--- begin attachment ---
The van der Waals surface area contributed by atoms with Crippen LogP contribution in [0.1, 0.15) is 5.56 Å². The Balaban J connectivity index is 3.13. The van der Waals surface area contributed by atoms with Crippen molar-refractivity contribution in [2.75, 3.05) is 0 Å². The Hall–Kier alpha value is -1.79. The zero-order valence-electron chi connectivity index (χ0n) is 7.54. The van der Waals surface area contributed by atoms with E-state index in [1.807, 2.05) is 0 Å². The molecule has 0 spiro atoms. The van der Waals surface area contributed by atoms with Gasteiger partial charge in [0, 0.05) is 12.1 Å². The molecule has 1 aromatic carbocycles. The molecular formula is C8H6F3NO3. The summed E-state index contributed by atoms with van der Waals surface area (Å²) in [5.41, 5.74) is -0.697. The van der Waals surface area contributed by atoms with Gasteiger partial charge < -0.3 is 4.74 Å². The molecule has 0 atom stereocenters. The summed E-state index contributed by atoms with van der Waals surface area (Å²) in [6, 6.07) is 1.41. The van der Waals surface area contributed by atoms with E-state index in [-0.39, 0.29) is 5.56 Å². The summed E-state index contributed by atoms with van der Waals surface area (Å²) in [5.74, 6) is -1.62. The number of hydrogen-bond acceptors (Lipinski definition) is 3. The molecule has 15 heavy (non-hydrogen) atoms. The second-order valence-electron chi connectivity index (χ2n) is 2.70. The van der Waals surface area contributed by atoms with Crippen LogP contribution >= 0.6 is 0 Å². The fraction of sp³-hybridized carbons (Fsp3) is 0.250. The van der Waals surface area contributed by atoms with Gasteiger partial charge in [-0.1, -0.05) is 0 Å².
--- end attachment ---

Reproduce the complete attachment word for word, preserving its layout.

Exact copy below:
The van der Waals surface area contributed by atoms with Crippen LogP contribution in [0.1, 0.15) is 5.56 Å². The Balaban J connectivity index is 3.13. The van der Waals surface area contributed by atoms with Crippen molar-refractivity contribution in [2.75, 3.05) is 0 Å². The Hall–Kier alpha value is -1.79. The zero-order valence-electron chi connectivity index (χ0n) is 7.54. The van der Waals surface area contributed by atoms with E-state index in [1.807, 2.05) is 0 Å². The molecule has 0 spiro atoms. The van der Waals surface area contributed by atoms with Gasteiger partial charge in [0, 0.05) is 12.1 Å². The molecule has 1 aromatic carbocycles. The molecular formula is C8H6F3NO3. The summed E-state index contributed by atoms with van der Waals surface area (Å²) in [5.41, 5.74) is -0.697. The van der Waals surface area contributed by atoms with Gasteiger partial charge < -0.3 is 4.74 Å². The molecule has 0 atom stereocenters. The summed E-state index contributed by atoms with van der Waals surface area (Å²) in [6, 6.07) is 1.41. The van der Waals surface area contributed by atoms with E-state index in [-0.39, 0.29) is 5.56 Å². The summed E-state index contributed by atoms with van der Waals surface area (Å²) in [5.74, 6) is -1.62. The number of hydrogen-bond acceptors (Lipinski definition) is 3. The molecule has 15 heavy (non-hydrogen) atoms. The second-order valence-electron chi connectivity index (χ2n) is 2.70. The van der Waals surface area contributed by atoms with Crippen LogP contribution >= 0.6 is 0 Å². The fraction of sp³-hybridized carbons (Fsp3) is 0.250. The van der Waals surface area contributed by atoms with Gasteiger partial charge in [-0.1, -0.05) is 0 Å².